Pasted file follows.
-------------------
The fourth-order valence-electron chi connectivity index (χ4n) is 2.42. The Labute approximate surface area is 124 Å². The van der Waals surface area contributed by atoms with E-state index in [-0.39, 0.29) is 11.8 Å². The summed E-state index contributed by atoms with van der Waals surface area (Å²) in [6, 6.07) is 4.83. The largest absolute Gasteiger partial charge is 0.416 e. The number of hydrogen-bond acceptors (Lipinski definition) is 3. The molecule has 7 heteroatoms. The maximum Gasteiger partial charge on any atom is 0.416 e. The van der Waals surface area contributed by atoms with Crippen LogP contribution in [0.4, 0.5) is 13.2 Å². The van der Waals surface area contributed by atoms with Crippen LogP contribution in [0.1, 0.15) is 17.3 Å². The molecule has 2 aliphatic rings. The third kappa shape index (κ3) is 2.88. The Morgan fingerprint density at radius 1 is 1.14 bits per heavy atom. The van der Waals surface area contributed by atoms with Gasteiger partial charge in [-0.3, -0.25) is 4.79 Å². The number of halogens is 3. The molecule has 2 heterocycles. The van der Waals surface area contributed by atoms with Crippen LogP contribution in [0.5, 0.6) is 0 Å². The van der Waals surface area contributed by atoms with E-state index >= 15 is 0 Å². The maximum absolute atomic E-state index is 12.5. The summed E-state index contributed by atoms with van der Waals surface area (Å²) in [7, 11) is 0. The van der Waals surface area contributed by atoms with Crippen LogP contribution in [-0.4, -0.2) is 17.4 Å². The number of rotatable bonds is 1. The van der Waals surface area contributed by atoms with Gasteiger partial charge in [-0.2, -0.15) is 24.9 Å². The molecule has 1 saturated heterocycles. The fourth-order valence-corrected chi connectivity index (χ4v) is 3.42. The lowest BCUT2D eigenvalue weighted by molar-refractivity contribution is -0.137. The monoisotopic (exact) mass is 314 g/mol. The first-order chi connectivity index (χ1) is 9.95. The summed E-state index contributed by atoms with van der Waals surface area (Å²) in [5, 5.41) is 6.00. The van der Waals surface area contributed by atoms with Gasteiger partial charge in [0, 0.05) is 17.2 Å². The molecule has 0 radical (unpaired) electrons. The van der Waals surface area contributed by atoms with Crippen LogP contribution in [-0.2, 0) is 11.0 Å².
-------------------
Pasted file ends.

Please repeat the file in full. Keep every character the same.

The fourth-order valence-electron chi connectivity index (χ4n) is 2.42. The Labute approximate surface area is 124 Å². The van der Waals surface area contributed by atoms with E-state index in [-0.39, 0.29) is 11.8 Å². The summed E-state index contributed by atoms with van der Waals surface area (Å²) in [6, 6.07) is 4.83. The largest absolute Gasteiger partial charge is 0.416 e. The number of hydrogen-bond acceptors (Lipinski definition) is 3. The molecule has 7 heteroatoms. The maximum Gasteiger partial charge on any atom is 0.416 e. The van der Waals surface area contributed by atoms with Crippen LogP contribution in [0.4, 0.5) is 13.2 Å². The van der Waals surface area contributed by atoms with Crippen LogP contribution in [0.1, 0.15) is 17.3 Å². The molecule has 2 aliphatic rings. The third kappa shape index (κ3) is 2.88. The Morgan fingerprint density at radius 1 is 1.14 bits per heavy atom. The van der Waals surface area contributed by atoms with Gasteiger partial charge in [-0.3, -0.25) is 4.79 Å². The number of halogens is 3. The molecule has 2 heterocycles. The van der Waals surface area contributed by atoms with Crippen LogP contribution in [0.5, 0.6) is 0 Å². The van der Waals surface area contributed by atoms with E-state index >= 15 is 0 Å². The maximum absolute atomic E-state index is 12.5. The summed E-state index contributed by atoms with van der Waals surface area (Å²) in [7, 11) is 0. The van der Waals surface area contributed by atoms with Crippen LogP contribution in [-0.4, -0.2) is 17.4 Å². The number of rotatable bonds is 1. The van der Waals surface area contributed by atoms with Gasteiger partial charge in [-0.2, -0.15) is 24.9 Å². The molecule has 1 saturated heterocycles. The fourth-order valence-corrected chi connectivity index (χ4v) is 3.42. The lowest BCUT2D eigenvalue weighted by molar-refractivity contribution is -0.137. The monoisotopic (exact) mass is 314 g/mol. The first-order chi connectivity index (χ1) is 9.95. The summed E-state index contributed by atoms with van der Waals surface area (Å²) in [5, 5.41) is 6.00. The van der Waals surface area contributed by atoms with Gasteiger partial charge in [0, 0.05) is 17.2 Å². The molecule has 0 radical (unpaired) electrons. The van der Waals surface area contributed by atoms with Crippen LogP contribution in [-0.2, 0) is 11.0 Å².